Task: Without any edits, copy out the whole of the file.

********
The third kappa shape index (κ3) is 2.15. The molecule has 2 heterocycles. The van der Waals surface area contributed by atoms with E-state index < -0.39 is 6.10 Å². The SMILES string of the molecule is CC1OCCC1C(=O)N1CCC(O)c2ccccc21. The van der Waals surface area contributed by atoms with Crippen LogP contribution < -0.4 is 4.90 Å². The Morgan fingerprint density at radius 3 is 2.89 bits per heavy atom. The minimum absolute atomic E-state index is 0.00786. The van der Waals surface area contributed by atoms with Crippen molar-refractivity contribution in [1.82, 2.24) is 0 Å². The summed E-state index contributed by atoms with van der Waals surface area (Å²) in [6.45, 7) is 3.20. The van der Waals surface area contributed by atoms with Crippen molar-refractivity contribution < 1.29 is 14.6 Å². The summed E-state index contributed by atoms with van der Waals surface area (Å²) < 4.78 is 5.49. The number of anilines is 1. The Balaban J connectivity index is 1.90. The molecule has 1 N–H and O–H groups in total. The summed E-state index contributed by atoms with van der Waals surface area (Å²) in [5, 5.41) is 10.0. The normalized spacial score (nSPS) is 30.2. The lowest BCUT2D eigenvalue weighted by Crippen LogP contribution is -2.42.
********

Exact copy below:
The third kappa shape index (κ3) is 2.15. The molecule has 2 heterocycles. The van der Waals surface area contributed by atoms with E-state index < -0.39 is 6.10 Å². The SMILES string of the molecule is CC1OCCC1C(=O)N1CCC(O)c2ccccc21. The van der Waals surface area contributed by atoms with Crippen LogP contribution < -0.4 is 4.90 Å². The Morgan fingerprint density at radius 3 is 2.89 bits per heavy atom. The minimum absolute atomic E-state index is 0.00786. The van der Waals surface area contributed by atoms with Crippen molar-refractivity contribution in [1.82, 2.24) is 0 Å². The summed E-state index contributed by atoms with van der Waals surface area (Å²) in [6.45, 7) is 3.20. The van der Waals surface area contributed by atoms with Crippen molar-refractivity contribution < 1.29 is 14.6 Å². The summed E-state index contributed by atoms with van der Waals surface area (Å²) < 4.78 is 5.49. The number of anilines is 1. The Balaban J connectivity index is 1.90. The molecule has 1 N–H and O–H groups in total. The summed E-state index contributed by atoms with van der Waals surface area (Å²) in [5, 5.41) is 10.0. The normalized spacial score (nSPS) is 30.2. The lowest BCUT2D eigenvalue weighted by Crippen LogP contribution is -2.42.